In the 1960s he had several solo exhibitions (Institute of Contemporary Art, University of Pennsylvania, Philadelphia (1963), and Marlborough-Gerson Gallery, New York (1969-70)). In 1972 he received the Award of Merit for Painting from the American Academy of Arts and Letters, of which he became a member, then the Skowhegan Medal for Painting in 1975. In 1975, a group of his paintings was permanently exhibited at the San Francisco Museum of Modern Art. Finally, he had an exhibition at the Metropolitan Museum of Art in 1980.

Among the first abstract expressionist paintings, July 1945-R (for a time called Quicksilver) precisely evokes a flash of lightning, a vertical erratic line of white on a dark or black background. In a letter from 1950, he speaks of a flash of lightning that provoked a "revelation" in him, without knowing what kind of revelation it was.

Still considered one of the most prominent painters in the Color Field painting movement, his non-figurative paintings are also non-objective and largely concerned with the juxtaposition of different colors and surfaces in various configurations. Unlike Mark Rothko or Barnett Newman, who organized their colors in relatively simple ways (Rothko as nebulous rectangles, Newman as thin lines on vast flat fields of color), Still's arrangements are less regular. His jagged bursts of color give the impression that a layer of color has been "torn" from the painting, revealing the colors beneath. Another point of difference with Newman and Rothko is the way the paint is laid down on the canvas; while Rothko and Newman use fairly flat colors and relatively thin paint, Still uses thick impasto, producing a wide variety of subtle thicknesses and shimmering hues that catch the actual light. By 1947, he had begun working in the large format that he would expand and adjust throughout his career - a large format color field applied with palette knives that would create effects of light and textured matter.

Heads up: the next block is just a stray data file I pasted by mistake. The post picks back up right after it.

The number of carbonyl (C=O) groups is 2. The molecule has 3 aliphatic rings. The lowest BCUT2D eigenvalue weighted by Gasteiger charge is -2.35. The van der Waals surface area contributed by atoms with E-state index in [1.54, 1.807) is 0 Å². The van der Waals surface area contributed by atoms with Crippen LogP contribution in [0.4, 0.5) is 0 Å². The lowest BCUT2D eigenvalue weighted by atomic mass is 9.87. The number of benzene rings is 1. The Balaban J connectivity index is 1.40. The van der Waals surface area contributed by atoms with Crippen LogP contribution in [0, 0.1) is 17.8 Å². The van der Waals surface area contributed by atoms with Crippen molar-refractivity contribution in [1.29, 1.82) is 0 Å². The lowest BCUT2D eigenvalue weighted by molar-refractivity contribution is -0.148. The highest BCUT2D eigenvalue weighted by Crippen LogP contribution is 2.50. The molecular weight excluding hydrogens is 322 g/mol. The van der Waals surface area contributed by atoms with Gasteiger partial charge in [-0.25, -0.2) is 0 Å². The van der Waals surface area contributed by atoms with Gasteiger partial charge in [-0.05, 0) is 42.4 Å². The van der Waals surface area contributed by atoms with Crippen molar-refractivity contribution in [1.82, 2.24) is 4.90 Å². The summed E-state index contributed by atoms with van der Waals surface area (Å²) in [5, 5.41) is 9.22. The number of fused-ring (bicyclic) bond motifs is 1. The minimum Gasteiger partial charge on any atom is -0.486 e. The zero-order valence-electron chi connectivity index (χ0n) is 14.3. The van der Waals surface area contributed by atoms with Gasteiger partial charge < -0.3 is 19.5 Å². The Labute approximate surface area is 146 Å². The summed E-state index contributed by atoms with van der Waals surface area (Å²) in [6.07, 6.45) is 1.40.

By these effects of matter, with a strong proportion of oil or with a matter with the very visible dry grain, Still creates with his palette knives of the "tectonic" surfaces which, sometimes, collect the light, and elsewhere absorb it completely, like black holes.

Unlike most visual artists of the time, Still grinds and prepares his own pigments, with which he creates particular colors that he applies to his immense paintings.